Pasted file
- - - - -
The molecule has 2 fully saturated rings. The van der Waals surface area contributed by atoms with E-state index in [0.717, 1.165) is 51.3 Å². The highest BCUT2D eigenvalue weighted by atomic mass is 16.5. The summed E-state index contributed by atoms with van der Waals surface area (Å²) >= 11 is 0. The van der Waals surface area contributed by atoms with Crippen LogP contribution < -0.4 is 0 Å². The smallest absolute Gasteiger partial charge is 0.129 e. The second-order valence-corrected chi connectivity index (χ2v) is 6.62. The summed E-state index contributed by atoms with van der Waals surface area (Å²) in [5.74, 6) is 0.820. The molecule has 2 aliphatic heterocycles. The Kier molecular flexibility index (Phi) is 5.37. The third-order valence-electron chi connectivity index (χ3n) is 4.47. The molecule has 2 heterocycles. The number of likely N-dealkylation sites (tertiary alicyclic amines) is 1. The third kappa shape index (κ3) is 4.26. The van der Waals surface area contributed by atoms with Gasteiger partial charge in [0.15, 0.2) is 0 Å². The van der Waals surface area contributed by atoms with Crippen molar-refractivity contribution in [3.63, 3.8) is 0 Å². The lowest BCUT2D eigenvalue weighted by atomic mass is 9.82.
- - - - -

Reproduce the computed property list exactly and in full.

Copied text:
The molecule has 2 fully saturated rings. The van der Waals surface area contributed by atoms with E-state index in [0.717, 1.165) is 51.3 Å². The highest BCUT2D eigenvalue weighted by atomic mass is 16.5. The summed E-state index contributed by atoms with van der Waals surface area (Å²) >= 11 is 0. The van der Waals surface area contributed by atoms with Crippen LogP contribution < -0.4 is 0 Å². The smallest absolute Gasteiger partial charge is 0.129 e. The second-order valence-corrected chi connectivity index (χ2v) is 6.62. The summed E-state index contributed by atoms with van der Waals surface area (Å²) in [5.74, 6) is 0.820. The molecule has 2 aliphatic heterocycles. The Kier molecular flexibility index (Phi) is 5.37. The third-order valence-electron chi connectivity index (χ3n) is 4.47. The molecule has 2 heterocycles. The number of likely N-dealkylation sites (tertiary alicyclic amines) is 1. The third kappa shape index (κ3) is 4.26. The van der Waals surface area contributed by atoms with Gasteiger partial charge in [0.15, 0.2) is 0 Å². The van der Waals surface area contributed by atoms with Crippen molar-refractivity contribution in [3.63, 3.8) is 0 Å². The lowest BCUT2D eigenvalue weighted by atomic mass is 9.82.